Failure to check winds caused fatal chopper crash

Last year's fatal helicopter crash was caused by pilot error, according to a report released this week by the Transportation Safety Board of Canada.

Last year’s fatal helicopter crash was caused by pilot error, according to a report released this week by the Transportation Safety Board of Canada.

Paul Rosset died July 10, 2012 after losing control of the helicopter he was piloting. It crashed on Nares Mountain, close to Carcross.

The aircraft was operated by Horizon Helicopters Ltd.

Two Yukon Environment employees onboard survived the crash. John Postma was paralyzed from the waist down. The second passenger sustained minor injuries.

The three were collecting data for a grizzly bear study.

The pilot failed to check wind speeds in the area where he planned to land before attempting a landing, according to the investigation report.

“It’s a standard procedure,” said Barry Holt, an investigator with the board. “A reconnaissance pass is done so that the pilot can ascertain the winds, actually feel the winds, as he flies through the area that he’s going to approach and start a hover and land. So he can feel the winds there. It’s the only way you can really tell, because obviously you can’t see wind.”

To the best of his knowledge, the pilot usually did this, said Holt.

“But at this particular time he did not and it caught him.”

Winds in the area were high that day, and the team was prevented from inspecting some of the bear-bait sites at higher elevations because of it, according to the report.

The helicopter was on its way back to Whitehorse at the time of the incident. The pilot said that they would stop to collect data where possible at sites along the way.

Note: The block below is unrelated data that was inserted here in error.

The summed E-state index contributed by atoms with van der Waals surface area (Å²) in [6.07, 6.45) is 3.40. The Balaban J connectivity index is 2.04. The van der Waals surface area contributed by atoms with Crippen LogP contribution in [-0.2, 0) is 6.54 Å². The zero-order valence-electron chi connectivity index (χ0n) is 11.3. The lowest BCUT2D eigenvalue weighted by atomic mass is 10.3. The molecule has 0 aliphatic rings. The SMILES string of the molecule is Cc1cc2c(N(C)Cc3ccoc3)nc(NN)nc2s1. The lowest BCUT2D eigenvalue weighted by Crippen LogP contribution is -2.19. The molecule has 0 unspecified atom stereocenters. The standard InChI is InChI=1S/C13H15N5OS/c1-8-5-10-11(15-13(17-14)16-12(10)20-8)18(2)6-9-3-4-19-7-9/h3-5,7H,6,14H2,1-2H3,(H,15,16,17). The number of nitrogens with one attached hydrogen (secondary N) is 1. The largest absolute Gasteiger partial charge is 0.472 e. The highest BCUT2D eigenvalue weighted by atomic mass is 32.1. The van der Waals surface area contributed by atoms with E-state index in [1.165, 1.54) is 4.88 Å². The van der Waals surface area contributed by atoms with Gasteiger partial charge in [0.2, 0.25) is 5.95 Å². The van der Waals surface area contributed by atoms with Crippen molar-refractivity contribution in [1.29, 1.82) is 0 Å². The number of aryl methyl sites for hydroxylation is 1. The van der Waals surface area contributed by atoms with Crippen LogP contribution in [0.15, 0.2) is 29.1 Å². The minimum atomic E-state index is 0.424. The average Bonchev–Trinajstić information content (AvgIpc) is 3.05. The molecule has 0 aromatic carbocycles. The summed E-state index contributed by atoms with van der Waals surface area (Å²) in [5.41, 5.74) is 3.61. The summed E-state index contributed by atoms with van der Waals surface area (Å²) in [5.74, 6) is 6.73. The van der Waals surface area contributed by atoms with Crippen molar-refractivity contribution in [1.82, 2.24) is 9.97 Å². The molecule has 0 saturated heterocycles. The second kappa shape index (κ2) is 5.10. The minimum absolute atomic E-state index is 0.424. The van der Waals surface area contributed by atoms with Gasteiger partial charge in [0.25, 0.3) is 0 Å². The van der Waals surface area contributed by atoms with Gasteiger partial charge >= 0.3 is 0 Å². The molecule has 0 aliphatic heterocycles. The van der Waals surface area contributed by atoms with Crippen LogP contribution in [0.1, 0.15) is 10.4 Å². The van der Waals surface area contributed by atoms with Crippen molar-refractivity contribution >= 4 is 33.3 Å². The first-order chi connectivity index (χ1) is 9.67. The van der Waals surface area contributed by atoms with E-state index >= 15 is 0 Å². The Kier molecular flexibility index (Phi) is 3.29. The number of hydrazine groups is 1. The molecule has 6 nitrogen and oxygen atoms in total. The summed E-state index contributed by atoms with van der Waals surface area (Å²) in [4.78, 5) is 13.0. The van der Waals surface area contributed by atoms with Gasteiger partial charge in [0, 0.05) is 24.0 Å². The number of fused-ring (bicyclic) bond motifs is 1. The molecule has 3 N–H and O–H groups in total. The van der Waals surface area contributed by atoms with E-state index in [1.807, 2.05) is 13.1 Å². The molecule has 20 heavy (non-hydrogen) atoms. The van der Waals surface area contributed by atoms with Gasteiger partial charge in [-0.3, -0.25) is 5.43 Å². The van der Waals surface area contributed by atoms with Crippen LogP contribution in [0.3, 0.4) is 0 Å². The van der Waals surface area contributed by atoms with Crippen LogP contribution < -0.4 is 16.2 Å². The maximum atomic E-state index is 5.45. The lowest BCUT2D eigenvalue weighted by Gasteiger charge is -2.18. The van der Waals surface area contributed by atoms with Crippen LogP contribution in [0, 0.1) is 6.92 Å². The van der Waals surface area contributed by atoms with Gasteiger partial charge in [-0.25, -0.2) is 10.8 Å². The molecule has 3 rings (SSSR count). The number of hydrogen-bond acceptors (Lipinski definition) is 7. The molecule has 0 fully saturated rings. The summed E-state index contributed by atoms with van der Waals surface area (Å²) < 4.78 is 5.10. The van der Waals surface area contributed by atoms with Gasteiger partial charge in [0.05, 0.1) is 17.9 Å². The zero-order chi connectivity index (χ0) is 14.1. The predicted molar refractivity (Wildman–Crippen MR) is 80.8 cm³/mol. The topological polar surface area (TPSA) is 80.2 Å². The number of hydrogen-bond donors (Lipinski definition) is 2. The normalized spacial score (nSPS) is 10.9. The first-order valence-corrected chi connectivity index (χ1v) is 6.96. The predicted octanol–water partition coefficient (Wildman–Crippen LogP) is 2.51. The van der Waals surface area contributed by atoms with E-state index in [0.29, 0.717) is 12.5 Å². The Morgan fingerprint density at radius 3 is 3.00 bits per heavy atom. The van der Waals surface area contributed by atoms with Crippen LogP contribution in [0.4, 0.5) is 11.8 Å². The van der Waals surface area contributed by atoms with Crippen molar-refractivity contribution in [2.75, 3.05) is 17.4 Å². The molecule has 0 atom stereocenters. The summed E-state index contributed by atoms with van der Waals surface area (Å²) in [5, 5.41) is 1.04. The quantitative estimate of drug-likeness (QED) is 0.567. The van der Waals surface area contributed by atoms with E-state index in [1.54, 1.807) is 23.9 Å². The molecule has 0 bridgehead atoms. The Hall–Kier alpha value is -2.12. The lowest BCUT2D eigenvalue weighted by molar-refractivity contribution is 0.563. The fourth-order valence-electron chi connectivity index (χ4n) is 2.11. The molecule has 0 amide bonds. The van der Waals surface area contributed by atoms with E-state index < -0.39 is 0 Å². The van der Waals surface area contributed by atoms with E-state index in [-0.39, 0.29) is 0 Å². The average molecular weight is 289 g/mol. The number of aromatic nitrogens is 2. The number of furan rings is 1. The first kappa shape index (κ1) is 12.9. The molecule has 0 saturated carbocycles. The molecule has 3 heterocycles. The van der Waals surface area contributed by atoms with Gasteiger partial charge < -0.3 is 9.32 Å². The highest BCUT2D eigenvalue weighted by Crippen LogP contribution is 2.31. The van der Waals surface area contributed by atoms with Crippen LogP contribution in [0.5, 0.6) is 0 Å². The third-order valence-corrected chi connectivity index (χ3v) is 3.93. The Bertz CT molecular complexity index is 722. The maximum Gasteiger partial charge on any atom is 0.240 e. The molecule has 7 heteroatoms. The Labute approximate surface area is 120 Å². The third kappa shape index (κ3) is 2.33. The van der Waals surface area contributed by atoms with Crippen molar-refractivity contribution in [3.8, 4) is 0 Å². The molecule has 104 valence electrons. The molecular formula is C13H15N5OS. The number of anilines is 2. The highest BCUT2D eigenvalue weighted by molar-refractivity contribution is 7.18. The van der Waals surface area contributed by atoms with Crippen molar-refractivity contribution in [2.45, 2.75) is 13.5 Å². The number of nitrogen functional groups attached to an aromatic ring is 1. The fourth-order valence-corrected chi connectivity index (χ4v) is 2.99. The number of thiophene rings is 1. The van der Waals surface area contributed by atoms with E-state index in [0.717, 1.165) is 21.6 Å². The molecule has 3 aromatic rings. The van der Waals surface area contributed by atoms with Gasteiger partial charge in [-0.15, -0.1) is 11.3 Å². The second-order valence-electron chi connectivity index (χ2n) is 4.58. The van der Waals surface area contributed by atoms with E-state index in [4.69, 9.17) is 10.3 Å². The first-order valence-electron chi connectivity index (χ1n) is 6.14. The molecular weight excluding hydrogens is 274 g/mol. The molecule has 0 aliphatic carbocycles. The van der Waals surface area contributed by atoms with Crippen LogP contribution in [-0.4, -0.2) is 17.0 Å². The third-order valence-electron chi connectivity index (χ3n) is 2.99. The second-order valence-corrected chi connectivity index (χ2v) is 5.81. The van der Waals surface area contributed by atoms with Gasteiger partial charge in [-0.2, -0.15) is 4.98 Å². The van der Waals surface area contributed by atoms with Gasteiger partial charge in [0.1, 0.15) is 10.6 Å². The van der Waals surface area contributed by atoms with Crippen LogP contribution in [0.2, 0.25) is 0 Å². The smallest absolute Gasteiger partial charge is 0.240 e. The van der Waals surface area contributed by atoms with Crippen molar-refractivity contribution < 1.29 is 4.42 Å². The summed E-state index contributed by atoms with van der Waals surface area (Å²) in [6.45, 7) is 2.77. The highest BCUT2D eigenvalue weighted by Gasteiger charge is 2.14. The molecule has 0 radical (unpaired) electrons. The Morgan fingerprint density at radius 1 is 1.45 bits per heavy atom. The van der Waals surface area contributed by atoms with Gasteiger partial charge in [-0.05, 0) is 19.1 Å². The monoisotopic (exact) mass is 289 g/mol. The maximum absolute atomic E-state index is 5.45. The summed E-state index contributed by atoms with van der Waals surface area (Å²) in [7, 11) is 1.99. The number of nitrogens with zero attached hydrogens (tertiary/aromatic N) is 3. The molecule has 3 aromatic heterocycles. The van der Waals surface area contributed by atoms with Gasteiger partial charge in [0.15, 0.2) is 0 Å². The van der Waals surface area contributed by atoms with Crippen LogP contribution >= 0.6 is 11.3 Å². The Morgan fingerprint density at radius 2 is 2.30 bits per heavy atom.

At Nares Mountain the pilot slowed to a hover and began a decent.

But a gust of wind came up and the pilot lost control, causing the helicopter to fall and crash to the ground.

The Joint Rescue Coordination Centre received an emergency signal following the crash, and a second helicopter was dispatched with emergency personnel on board.

“The passenger in the left front seat sustained minor injuries, and was able to escape the wreckage, and then returned to the aircraft to assist with the evacuation of the rear passenger who had sustained severe injuries and was not able to extract himself from the aircraft,” according to the report.

“The left-front passenger also noted a strong fuel smell, and moved the more seriously injured passenger away from the aircraft, but, upon returning to retrieve the pilot, found the pilot to be deceased, and left him in place.”

The pilot was not wearing a helmet at the time of the crash.

While a helmet could have lessened the trauma sustained to the head, there is no regulatory requirement to wear one.

Horizon Helicopters has implemented a safety policy following the crash that requires pilots to wear helmets.

The company did not respond to a request for comment by press time.

Contact Jacqueline Ronson at

jronson@yukon-news.com

Get local stories you won't find anywhere else right to your inbox.
Sign up here

Just Posted

Dr. Brendan Hanley, Yukon’s chief medical officer of health, speaks to media at a press conference about COVID-19 in Whitehorse on March 30. The Yukon government announce the first COVID-19 related death in a press conference announcement Friday morning. (Crystal Schick/Yukon News file)
UPDATED: Yukon announces first COVID-19-related death

The person was an older Watson Lake resident with underlying health conditions, officials said

Wyatt's World for Oct. 30.
WYATT’S WORLD

Wyatt’s World for Oct. 30

Health Minister Pauline Frost insists no one who shows up at the Whitehorse Emergency Shelter for dinner will go without a meal, despite no drop-in dinner service being offered starting on Nov. 1. (Crystal Schick/Yukon News file)